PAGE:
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Foundation Stabilization and Repair/filling rusted steel support post with cement?


QUESTION: I have just discovered that all three of the steel support posts (probably from 1960’s construction) under my screened porch are rusting out and the porch is in danger of sagging or falling down if this isn’t corrected.

The posts are hollow and one has small rusted out holes near ground level.  One is totally rusted out and not supporting anything.

They are encased in cedar to match the lower decks and clearly visible, so it will be a BIG job to tear off railings and decking to get to them, dig them out and replace them (probably with 14 foot 6x6 pressure treated lumber).

I’ve read that filling a pipe with concrete makes it stronger:

It would save a HUGE amount of time, energy and money if I could just fill the posts with concrete and not have to tear up the deck to replace them.

Also, it looks like the tops of the beams are covered by 3 joined boards so that I would have to drill down 3 to 5 inches to reach the center of the hollow post.

If I were to try this:

1.)  How large a hole would I need to make to be able to “force” concrete into it?  This is the most critical question.  I'd like to drill the smallest hole I can get away with (1/4 to 1/2 inch diameter would be great!)

2.) How could I force the concrete through the hole?  Would it flow down a funnel?  What size funnel opening?  Is there anything that I could use to “inject” concrete through the hole?  (like a turkey baster or some kind of syringe?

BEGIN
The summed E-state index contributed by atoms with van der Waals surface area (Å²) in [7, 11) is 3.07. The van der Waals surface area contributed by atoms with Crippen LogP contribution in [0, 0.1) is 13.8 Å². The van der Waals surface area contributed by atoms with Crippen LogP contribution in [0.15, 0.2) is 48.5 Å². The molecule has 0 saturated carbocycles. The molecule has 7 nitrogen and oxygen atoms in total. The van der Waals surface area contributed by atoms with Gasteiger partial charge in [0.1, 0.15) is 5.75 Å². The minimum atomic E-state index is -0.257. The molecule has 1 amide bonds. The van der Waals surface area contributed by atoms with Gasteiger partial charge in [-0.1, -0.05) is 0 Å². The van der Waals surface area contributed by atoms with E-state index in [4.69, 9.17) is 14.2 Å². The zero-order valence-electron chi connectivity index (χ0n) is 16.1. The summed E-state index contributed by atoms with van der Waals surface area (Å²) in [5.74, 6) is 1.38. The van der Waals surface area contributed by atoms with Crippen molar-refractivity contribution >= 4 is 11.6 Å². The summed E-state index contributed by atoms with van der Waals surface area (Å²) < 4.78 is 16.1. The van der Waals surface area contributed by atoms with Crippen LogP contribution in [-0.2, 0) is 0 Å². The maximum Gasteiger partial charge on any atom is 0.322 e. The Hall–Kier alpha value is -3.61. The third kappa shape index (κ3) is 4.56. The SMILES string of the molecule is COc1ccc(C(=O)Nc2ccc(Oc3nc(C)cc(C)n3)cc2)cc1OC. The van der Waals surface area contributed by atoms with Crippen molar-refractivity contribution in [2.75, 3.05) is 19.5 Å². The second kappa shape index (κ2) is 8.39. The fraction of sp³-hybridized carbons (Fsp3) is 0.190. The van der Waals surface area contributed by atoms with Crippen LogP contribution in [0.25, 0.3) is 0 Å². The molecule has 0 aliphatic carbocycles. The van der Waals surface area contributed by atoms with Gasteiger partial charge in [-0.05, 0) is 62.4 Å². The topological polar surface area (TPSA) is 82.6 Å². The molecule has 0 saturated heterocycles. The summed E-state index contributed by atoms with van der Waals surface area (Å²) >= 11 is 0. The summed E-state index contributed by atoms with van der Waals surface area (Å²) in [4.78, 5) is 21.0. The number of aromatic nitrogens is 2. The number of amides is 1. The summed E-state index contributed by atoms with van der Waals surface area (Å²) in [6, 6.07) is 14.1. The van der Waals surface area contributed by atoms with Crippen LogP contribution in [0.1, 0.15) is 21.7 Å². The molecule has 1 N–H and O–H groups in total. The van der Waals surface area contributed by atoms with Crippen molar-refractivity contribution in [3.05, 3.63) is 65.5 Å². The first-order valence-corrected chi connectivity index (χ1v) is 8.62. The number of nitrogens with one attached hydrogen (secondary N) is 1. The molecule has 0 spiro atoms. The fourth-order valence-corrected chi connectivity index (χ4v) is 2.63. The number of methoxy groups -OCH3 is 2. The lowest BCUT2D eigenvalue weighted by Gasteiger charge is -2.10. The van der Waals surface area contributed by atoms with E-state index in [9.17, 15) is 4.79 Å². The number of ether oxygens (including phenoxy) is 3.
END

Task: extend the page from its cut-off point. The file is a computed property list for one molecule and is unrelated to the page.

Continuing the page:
3.) What if I filled the steel post with the QUIKRETE Fast-Setting Concrete Mix where you just add water and let it set?  (no mixing)  Would that work?   Would another concrete mix be better or “safer” for this purpose?

4.) Would there be any problem with filling the first few inches at base of the steel post first and then filling the rest a few days later?

5.) Would it be better to fill the bottom few inches of the post with a different kind of concrete (such as the ones with bits of plastic fiber mixed into it so it won't crack) and then a different concrete on top of it?

5.)  If I wrapped the damaged areas of the post with duct tape (or something similar), would that hold the concrete in long enough for it to set?  If this won't work, what if I coated the damaged area with mortar mix first?

6.)  Would the concrete be strong enough to hold up the deck as the steel continues to rust away?  Is there a way to make it stronger?  Or something I could paint on the exposed steel to make it last longer?

7.) What are the dangers of trying this (other than the concrete might leak out the holes?)

8.) Will filling the cast iron posts with cement cause any other problems?

9.) If I succeeded in this, would it be a permanent solution or only a temporary fix that would have to be dealt with again in a few years?

I have never used concrete before. I apologize if I'm asking dumb questions!

Thanks in advance for any thoughts or suggestions you may be able to offer!


There are several options here.
To save time and repetitive emails, could you send me a picture
or two?

That will help me help you.


---------- FOLLOW-UP ----------

back of house
back of house  

damaged pipe
damaged pipe  
QUESTION: Thanks for your resonse.

Here are the pictures you requested.